We are aware that shutting down polluting infrastructures is not sufficient. We need a just transition, which includes creating alternatives. By shutting down existing facilities, infrastructures, plants or fossil fuel industries we will increase the political, social, and economic pressure for a just transition.
16. What is the purpose of the Climate Agenda that is to be produced?
The climate agenda is an action plan for shutdown, reset and transition designed by communities, movements, and organisations working on the ground. The agenda is based on the territorial inventory and climate justice demands, aiming to set us on track for staying below 1.5ºC global warming by 2100.
This is clearly an ambitious undertaking, and we are aware that we are only at the beginning. We see the Glasgow Agreement as a new attempt at looking strategically at how we can advance as a movement, and of course articulate with other components of the movement, such that we can actually provide plans that outline pathways to success, given the understanding that we are living in the decisive decade for preventing irreversible climate chaos.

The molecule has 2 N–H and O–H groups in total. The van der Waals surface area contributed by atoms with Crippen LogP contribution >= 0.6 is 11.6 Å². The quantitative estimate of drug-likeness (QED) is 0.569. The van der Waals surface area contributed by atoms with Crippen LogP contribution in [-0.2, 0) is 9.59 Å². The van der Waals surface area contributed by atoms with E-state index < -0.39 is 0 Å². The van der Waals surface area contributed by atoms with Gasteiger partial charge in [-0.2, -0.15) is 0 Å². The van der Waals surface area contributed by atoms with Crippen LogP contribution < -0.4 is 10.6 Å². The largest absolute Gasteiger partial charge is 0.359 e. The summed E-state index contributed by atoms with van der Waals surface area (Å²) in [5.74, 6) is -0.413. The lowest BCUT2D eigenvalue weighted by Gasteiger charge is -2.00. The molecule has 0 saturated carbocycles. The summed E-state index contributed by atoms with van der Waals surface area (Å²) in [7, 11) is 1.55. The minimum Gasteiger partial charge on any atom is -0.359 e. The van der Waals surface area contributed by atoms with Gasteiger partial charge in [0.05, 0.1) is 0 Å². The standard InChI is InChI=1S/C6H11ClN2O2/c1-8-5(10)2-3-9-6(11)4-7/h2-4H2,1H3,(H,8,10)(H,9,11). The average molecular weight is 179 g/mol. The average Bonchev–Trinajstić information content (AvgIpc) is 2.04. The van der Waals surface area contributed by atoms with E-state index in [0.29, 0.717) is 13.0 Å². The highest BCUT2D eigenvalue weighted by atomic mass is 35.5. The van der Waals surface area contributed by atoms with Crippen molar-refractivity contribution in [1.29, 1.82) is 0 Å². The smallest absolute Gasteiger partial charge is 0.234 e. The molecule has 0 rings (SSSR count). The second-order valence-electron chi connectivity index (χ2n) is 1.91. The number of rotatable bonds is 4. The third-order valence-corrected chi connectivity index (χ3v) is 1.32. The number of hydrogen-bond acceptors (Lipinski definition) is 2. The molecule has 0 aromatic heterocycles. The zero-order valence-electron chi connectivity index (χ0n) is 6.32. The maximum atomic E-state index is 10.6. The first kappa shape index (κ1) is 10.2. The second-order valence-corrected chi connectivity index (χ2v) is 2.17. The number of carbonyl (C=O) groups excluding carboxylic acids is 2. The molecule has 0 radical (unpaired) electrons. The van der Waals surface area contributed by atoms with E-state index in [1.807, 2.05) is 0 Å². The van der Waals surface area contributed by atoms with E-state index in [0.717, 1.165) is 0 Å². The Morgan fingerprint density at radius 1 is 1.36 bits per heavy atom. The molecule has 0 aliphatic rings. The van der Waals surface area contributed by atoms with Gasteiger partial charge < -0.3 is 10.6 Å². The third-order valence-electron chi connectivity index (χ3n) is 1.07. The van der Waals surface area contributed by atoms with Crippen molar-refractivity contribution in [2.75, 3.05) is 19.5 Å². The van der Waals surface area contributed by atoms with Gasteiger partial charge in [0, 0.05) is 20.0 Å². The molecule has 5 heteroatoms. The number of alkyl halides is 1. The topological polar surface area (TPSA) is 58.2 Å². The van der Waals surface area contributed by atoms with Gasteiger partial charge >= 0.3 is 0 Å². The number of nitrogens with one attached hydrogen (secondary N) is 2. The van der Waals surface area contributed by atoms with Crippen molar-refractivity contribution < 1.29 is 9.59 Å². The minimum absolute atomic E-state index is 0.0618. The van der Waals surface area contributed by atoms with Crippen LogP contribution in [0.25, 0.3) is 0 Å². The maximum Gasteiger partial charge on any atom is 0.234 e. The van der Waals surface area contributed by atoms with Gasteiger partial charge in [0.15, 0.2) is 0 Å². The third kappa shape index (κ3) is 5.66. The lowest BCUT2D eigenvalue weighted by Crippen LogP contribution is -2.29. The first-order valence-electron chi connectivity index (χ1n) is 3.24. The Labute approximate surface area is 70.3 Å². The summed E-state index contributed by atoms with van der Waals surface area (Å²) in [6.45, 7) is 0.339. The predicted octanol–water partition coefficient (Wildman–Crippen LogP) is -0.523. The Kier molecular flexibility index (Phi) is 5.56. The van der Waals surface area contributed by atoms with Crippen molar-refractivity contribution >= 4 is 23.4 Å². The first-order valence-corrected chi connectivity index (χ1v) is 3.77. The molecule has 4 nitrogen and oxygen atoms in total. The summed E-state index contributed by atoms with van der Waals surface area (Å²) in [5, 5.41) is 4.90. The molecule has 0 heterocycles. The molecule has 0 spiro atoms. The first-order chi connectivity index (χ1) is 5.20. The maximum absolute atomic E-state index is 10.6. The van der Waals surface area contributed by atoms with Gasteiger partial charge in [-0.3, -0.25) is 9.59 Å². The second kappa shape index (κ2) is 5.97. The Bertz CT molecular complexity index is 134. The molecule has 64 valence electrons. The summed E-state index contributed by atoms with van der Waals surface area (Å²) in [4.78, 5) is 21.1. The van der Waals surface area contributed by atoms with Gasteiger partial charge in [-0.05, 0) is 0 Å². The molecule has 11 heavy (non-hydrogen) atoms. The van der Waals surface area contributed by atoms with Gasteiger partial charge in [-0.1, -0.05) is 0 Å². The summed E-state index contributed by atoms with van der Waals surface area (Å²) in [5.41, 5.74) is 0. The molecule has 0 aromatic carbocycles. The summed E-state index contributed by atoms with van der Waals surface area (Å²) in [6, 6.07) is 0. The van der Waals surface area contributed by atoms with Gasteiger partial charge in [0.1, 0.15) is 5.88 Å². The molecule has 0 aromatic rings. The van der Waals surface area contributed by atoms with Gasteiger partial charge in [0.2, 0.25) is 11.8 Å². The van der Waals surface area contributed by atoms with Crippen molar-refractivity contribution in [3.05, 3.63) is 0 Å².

17. Why is the focus/commitment on civil disobedience and non-cooperation?
The main narrative of the agreement is that movements should not be dragged into the failure of institutions. We know about the threat of climate change since at least 1980, we have tried many tactics, there have been two international agreements (see What is the purpose of the Agreement?), and yet global emissions continue to rise while time runs out.
When institutions fail us, civil disobedience and non-cooperation are the most important means available to us, as citizens of this world, to take action ourselves, to escalate and coordinate globally, and to reach the emissions cuts needed to prevent climate catastrophe.
18. Does the Glasgow Agreement mean the institutional advocacy work should be abandoned?
No. Every organisation that wants to continue the institutional struggle is welcome to do so. In this agreement however, that is not the goal. We focus on the power of the people and movements to cut emissions and shut down harmful industries and projects. Many movements to date, have focused on pushing institutions to take action, nevertheless we have failed to achieve the necessary results to prevent catastrophic climate change. With the Glasgow Agreement we look for a commitment for adequate, timely and concrete action, which institutions are invited to catch up with as well as commit to.